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Attorney General Merrick Garland on Wednesday announced that the Justice Department will open a sweeping investigation into whether the Minneapolis Police Department has a "pattern or practice" of discriminatory policing practices.

Why it matters: The federal probe, which will also examine MPD's handling of misconduct allegations against officers, could result in significant changes to policing in Minneapolis in the wake of George Floyd's murder.

  • The announcement comes a day after a jury convicted former Minneapolis police officer Derek Chauvin on second-degree murder, third-degree murder and second-degree manslaughter in Floyd's killing, setting off celebrations across the country.
  • The Justice Department under Attorney General Bill Barr announced a separate federal civil rights investigation into Floyd's death last year, and reportedly empaneled a grand jury as it called new witnesses in February, according to the New York Times.

What they're saying: "Yesterday's verdict in the state criminal trial does not address potentially systemic policing issues in Minneapolis," Garland said in an address Wednesday.

  • The investigation will assess whether MPD "engages in a pattern or practice of using excessive force, including during protests," and feature a "comprehensive review" of the department's "policies, training, supervision and use of force investigations," according to Garland.
  • DOJ will also investigate whether MPD's treatment of those with "behavior health disabilities" is unlawful. Garland said experienced staff from DOJ's Civil Rights Division and the U.S. Attorney's Office for the District of Minnesota have already begun the process of reaching out to both officers and members of the public as part of the review.

The bottom line: If DOJ uncovers evidence of "a pattern or practice of unconstitutional or unlawful policing," it will issue a public report on its findings, Garland said. The agency also has the authority to bring a civil lawsuit compelling MPD to change its policies.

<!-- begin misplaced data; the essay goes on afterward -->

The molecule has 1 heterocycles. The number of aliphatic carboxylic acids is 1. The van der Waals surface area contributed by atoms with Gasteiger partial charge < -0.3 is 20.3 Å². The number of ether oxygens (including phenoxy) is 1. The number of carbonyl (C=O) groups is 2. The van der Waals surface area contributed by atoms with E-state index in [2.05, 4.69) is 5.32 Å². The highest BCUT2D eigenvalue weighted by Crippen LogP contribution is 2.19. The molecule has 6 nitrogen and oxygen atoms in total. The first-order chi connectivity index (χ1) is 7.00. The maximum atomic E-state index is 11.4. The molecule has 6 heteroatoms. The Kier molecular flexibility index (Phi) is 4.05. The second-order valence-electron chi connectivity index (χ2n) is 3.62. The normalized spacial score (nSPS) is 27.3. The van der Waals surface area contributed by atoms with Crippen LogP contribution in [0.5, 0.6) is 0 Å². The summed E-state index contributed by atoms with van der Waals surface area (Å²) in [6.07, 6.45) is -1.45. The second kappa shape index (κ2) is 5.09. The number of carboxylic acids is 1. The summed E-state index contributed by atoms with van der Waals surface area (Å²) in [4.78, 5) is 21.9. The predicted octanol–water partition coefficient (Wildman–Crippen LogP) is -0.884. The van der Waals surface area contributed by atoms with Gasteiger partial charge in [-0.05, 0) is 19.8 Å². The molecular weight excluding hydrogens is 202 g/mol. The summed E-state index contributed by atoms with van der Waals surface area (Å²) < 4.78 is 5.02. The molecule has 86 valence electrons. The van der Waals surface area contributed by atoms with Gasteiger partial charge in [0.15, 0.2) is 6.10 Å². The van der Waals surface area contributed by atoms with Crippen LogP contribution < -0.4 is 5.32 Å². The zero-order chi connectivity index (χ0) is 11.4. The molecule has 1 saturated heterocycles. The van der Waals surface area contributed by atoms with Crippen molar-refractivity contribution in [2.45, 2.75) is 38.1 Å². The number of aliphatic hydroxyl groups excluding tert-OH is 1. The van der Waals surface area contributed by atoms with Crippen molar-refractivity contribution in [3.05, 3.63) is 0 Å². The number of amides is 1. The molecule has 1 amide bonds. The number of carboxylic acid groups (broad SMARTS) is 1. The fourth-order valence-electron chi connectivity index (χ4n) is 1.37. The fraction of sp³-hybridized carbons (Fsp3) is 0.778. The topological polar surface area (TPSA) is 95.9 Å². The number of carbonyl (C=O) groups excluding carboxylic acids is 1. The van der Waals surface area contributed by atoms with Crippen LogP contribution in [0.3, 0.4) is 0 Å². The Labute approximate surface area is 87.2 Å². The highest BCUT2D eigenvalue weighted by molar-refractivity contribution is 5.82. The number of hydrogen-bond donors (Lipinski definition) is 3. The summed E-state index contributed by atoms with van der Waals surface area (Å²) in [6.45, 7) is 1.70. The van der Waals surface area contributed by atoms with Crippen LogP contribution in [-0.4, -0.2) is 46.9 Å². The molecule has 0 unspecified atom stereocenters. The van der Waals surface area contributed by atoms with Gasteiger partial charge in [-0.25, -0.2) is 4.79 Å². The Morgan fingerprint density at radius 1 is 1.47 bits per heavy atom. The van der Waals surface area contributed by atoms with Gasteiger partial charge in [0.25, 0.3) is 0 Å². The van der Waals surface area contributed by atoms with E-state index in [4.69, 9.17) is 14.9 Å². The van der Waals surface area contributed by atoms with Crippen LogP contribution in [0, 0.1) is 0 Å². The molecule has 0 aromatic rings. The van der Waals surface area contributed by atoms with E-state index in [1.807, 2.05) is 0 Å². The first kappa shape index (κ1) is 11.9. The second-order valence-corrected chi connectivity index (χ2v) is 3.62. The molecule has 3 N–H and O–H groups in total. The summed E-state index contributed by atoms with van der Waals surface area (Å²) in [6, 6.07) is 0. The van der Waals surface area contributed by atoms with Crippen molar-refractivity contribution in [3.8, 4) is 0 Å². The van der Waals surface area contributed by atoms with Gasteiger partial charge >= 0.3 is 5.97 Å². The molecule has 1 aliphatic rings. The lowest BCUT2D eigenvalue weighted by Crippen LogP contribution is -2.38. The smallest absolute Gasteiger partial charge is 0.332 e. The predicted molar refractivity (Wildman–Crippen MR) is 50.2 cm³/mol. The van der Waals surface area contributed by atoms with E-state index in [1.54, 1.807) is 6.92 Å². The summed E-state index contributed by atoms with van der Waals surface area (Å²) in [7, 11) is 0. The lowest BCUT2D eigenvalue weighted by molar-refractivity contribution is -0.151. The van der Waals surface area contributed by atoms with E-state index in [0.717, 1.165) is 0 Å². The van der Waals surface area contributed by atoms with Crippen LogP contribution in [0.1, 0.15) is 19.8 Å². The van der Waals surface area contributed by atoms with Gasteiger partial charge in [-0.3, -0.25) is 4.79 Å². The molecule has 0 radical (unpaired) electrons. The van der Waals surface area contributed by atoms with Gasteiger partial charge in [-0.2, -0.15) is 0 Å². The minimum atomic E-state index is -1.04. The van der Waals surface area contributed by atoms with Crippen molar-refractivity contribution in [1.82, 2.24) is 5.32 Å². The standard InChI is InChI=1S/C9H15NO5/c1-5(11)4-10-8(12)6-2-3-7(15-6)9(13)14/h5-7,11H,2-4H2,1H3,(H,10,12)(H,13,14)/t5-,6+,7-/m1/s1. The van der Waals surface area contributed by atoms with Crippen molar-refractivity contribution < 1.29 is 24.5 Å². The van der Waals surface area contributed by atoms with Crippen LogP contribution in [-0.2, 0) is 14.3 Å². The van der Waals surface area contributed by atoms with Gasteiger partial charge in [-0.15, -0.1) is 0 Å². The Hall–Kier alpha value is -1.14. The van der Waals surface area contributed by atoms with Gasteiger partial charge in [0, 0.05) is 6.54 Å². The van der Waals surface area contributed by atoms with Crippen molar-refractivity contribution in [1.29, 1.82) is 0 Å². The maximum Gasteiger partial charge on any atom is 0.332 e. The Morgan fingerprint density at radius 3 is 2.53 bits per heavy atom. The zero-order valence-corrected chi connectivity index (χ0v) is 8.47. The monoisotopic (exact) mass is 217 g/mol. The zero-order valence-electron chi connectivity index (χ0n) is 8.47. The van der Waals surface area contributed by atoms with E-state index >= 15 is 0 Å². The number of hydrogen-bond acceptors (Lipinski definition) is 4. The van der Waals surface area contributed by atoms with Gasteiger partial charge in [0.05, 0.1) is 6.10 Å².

Flashback: While Barr considered opening a discriminatory practices probe into MPD soon after Floyd's murder, he refrained from doing so in fear that it "could cause further divisions in law enforcement amid widespread protests and civil unrest," AP reports, citing three sources familiar with the matter.

Go deeper: AG Garland reverses Trump-era policy on consent decrees for police abuses

Go deeper

Updated Apr 19, 2021 - Politics & Policy

"Believe your eyes": Prosecutors make closing arguments in Chauvin trial

Steve Schleicher, an attorney for the prosecution in Derek Chauvin's trial, began closing arguments on Monday by describing in detail George Floyd's last moments — crying out for help and surrounded by strangers, as Chauvin pressed his knee into Floyd for nine minutes and 29 seconds.

Why it matters: The jury's verdict in Chauvin's murder trial, seen by advocates as one of the most crucial civil rights cases in decades, will reverberate across the country and have major implications in the fight for racial justice.

Updated Apr 19, 2021 - Politics & Policy

Jury in Derek Chauvin trial heads into deliberation

The jury of Derek Chauvin's trial has gone into deliberation Monday. The judge told instructed them to "reach a just verdict regardless of what the consequence might be."

Why it matters: The jury's verdict in Chauvin's murder trial is seen by advocates as one of the most crucial civil rights cases in decades.

Derek Chauvin found guilty of all 3 charges in George Floyd's murder

Photo: Screenshot of CNN

A jury on Tuesday found former Minneapolis police officer Derek Chauvin guilty of second-degree murder, third-degree murder and second-degree manslaughter in George Floyd's death.

Why it matters: This rare conviction of a police officer may come to be seen as a defining moment in America's collective reckoning with issues of race and justice.